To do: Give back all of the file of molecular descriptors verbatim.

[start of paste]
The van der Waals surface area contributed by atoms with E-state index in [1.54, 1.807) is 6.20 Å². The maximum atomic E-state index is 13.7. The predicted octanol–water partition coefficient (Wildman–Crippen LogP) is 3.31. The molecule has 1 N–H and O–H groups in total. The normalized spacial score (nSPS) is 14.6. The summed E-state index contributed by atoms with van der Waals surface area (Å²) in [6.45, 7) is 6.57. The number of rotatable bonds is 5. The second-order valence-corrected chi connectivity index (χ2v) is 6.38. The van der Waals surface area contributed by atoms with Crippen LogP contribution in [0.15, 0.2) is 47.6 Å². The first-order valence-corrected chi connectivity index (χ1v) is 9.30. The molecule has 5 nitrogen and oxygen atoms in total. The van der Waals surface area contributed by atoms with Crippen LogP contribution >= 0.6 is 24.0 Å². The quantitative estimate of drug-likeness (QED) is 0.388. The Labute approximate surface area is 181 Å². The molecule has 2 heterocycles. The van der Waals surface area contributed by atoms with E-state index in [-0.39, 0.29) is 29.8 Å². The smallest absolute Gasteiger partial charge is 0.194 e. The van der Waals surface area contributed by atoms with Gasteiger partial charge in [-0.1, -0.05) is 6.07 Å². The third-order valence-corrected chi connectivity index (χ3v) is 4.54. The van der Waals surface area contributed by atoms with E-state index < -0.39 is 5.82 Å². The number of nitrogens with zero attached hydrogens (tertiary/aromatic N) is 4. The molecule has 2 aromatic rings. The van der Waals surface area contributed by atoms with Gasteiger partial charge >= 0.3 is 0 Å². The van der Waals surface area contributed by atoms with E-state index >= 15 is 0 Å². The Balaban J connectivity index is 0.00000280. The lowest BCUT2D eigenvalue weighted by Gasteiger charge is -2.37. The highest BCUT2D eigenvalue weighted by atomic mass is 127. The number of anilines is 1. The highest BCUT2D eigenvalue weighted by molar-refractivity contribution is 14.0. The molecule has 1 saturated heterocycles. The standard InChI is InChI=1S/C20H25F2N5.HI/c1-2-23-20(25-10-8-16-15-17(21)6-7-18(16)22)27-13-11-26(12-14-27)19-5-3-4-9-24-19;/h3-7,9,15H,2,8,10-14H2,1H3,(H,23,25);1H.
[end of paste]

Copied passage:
The van der Waals surface area contributed by atoms with E-state index in [1.54, 1.807) is 6.20 Å². The maximum atomic E-state index is 13.7. The predicted octanol–water partition coefficient (Wildman–Crippen LogP) is 3.31. The molecule has 1 N–H and O–H groups in total. The normalized spacial score (nSPS) is 14.6. The summed E-state index contributed by atoms with van der Waals surface area (Å²) in [6.45, 7) is 6.57. The number of rotatable bonds is 5. The second-order valence-corrected chi connectivity index (χ2v) is 6.38. The van der Waals surface area contributed by atoms with Crippen LogP contribution in [0.15, 0.2) is 47.6 Å². The first-order valence-corrected chi connectivity index (χ1v) is 9.30. The molecule has 5 nitrogen and oxygen atoms in total. The van der Waals surface area contributed by atoms with Crippen LogP contribution >= 0.6 is 24.0 Å². The quantitative estimate of drug-likeness (QED) is 0.388. The Labute approximate surface area is 181 Å². The molecule has 2 heterocycles. The van der Waals surface area contributed by atoms with E-state index in [-0.39, 0.29) is 29.8 Å². The smallest absolute Gasteiger partial charge is 0.194 e. The van der Waals surface area contributed by atoms with Gasteiger partial charge in [-0.1, -0.05) is 6.07 Å². The third-order valence-corrected chi connectivity index (χ3v) is 4.54. The van der Waals surface area contributed by atoms with E-state index < -0.39 is 5.82 Å². The number of nitrogens with zero attached hydrogens (tertiary/aromatic N) is 4. The molecule has 2 aromatic rings. The van der Waals surface area contributed by atoms with Gasteiger partial charge >= 0.3 is 0 Å². The van der Waals surface area contributed by atoms with E-state index >= 15 is 0 Å². The Balaban J connectivity index is 0.00000280. The lowest BCUT2D eigenvalue weighted by Gasteiger charge is -2.37. The highest BCUT2D eigenvalue weighted by atomic mass is 127. The number of anilines is 1. The highest BCUT2D eigenvalue weighted by molar-refractivity contribution is 14.0. The molecule has 1 saturated heterocycles. The standard InChI is InChI=1S/C20H25F2N5.HI/c1-2-23-20(25-10-8-16-15-17(21)6-7-18(16)22)27-13-11-26(12-14-27)19-5-3-4-9-24-19;/h3-7,9,15H,2,8,10-14H2,1H3,(H,23,25);1H.